Fishing Vessels are required at night to exhibit two all-round lights in a vertical line, the upper being red (green if trawling) and the lower white, or a shape consisting of two cones with their apexes together in a vertical line, one above the other.
You must stay well clear of all fishing vessels.
Vessels under oars (such as canoes, kayaks and rowboats) without a power supply to operate navigation lights must carry a waterproof flashlight or lantern showing a white light to signal their presence to other vessels when traveling in the dark. The light must be readily available to use at any moment to prevent a collision.
Note: Small rowboats, canoes and kayaks sit very low in the water and can easily sink or capsize if swamped by large waves. If operating a powerboat, you need to slow down and be aware of the wake your boat is producing around small paddle crafts.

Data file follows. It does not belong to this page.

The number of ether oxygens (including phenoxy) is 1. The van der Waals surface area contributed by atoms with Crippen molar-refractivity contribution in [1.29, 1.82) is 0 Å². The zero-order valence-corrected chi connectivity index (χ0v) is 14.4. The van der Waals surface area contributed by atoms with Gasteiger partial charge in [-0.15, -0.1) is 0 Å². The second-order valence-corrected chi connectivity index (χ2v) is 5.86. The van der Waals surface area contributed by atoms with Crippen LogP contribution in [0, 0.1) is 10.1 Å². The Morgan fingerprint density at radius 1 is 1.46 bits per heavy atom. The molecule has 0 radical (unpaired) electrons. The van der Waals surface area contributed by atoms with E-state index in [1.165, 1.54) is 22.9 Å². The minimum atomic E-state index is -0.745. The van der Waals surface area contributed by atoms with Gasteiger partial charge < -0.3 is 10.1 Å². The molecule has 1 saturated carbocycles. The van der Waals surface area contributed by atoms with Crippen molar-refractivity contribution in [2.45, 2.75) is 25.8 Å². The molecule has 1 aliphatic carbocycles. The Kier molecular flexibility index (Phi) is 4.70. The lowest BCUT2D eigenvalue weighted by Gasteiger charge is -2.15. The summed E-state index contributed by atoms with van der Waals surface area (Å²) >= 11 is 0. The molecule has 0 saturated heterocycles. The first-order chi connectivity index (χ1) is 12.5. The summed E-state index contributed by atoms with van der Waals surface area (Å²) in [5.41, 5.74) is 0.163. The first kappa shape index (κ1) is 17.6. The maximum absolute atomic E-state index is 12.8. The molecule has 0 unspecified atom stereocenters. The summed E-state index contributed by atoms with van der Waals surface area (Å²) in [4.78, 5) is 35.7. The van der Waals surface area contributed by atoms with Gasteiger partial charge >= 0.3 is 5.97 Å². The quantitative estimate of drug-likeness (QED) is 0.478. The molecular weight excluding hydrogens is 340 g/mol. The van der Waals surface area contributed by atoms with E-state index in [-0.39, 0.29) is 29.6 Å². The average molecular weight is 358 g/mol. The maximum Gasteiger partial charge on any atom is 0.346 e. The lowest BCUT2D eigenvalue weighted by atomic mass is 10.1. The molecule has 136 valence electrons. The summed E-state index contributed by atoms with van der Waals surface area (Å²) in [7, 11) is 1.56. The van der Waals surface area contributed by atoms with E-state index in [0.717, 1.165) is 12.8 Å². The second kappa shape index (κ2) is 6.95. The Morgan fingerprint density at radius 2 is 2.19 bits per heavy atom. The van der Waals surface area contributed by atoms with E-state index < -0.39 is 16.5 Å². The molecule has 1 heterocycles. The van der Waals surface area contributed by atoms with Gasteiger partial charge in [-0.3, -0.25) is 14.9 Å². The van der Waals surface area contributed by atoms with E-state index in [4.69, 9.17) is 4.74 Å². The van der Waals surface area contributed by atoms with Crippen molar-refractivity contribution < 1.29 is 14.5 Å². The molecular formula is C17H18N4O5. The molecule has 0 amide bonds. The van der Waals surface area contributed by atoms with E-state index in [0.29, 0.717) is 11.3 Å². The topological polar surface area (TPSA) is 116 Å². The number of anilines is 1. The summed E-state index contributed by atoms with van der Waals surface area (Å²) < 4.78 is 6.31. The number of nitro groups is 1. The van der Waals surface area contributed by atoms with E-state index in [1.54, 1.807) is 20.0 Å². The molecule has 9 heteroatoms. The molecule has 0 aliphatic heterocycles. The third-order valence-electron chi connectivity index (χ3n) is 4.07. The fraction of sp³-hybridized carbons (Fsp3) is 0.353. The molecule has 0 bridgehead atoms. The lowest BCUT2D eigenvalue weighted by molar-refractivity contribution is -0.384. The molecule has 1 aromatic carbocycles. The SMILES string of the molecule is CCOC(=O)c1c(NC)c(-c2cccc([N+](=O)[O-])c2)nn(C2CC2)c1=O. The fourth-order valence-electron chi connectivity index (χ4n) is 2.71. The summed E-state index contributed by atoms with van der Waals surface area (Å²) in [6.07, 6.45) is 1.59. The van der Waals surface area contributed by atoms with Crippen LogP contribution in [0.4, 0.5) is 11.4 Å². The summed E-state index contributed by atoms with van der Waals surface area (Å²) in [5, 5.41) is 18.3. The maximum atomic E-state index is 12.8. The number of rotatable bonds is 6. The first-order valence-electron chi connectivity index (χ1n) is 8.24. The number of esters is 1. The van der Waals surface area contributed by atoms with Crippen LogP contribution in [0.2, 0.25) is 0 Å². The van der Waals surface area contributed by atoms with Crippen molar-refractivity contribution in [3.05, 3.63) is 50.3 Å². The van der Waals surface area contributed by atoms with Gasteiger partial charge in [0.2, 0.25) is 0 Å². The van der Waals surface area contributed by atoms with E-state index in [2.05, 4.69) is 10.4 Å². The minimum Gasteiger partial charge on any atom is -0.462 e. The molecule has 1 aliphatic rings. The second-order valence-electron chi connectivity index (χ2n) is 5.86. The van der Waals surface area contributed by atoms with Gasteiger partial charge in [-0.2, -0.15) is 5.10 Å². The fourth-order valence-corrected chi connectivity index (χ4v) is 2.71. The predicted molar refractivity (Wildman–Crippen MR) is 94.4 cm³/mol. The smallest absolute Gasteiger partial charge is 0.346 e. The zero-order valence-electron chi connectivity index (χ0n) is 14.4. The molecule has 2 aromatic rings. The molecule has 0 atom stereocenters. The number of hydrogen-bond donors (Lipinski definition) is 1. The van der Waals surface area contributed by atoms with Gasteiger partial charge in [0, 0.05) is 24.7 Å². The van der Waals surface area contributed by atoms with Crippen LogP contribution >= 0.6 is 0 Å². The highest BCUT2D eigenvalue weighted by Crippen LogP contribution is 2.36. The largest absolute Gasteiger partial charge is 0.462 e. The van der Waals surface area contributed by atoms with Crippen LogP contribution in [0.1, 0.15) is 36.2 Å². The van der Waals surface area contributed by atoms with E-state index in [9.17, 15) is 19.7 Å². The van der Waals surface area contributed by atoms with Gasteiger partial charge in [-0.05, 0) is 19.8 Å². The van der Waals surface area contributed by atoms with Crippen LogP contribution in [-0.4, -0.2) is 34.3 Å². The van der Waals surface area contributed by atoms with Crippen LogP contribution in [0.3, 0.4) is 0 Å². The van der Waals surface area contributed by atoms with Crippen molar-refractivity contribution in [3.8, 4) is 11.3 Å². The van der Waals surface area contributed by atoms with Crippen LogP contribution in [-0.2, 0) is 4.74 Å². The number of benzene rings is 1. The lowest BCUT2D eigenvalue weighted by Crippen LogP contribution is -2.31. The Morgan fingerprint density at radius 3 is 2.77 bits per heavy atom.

If a vessel (including sailboats and human-powered vessels) under 50m in length is at anchor, it must display an all-round light (360 degrees) between the hours of sunset and sunrise.
When a vessel is towing or pushing and the tow is less than 200m (656 feet) from bow to stern, the tow vessel must display sidelights, a stern light, a yellow light directly above her stern light, and two masthead lights in a vertical line.
When the tow is greater than 200m (656 feet) from bow to stern, the tow vessel shall display three masthead lights in a vertical line.
The object or vessel being towed or pushed may display a flashing yellow light in addition to standard navigation lights.
Depending on the configuration, the tow vessel and vessel(s) or object(s) being towed or pushed may be identified as a single lit vessel or separate lit vessels.
While on the water, you may be asked to assist another boat by towing it to a safe location. When doing so it is important to make sure your boat and the boat you are towing are as visible as possible. You must display your regular navigation lights and illuminate the tow rope by using a flashlight or another light source. This will help prevent other boaters passing between the two boats and hitting the tow line.
A blue flashing all-round light is used by police and enforcement agencies. If you see a blue flashing light you should slow down and be prepared to stop if requested or approached by a police boat.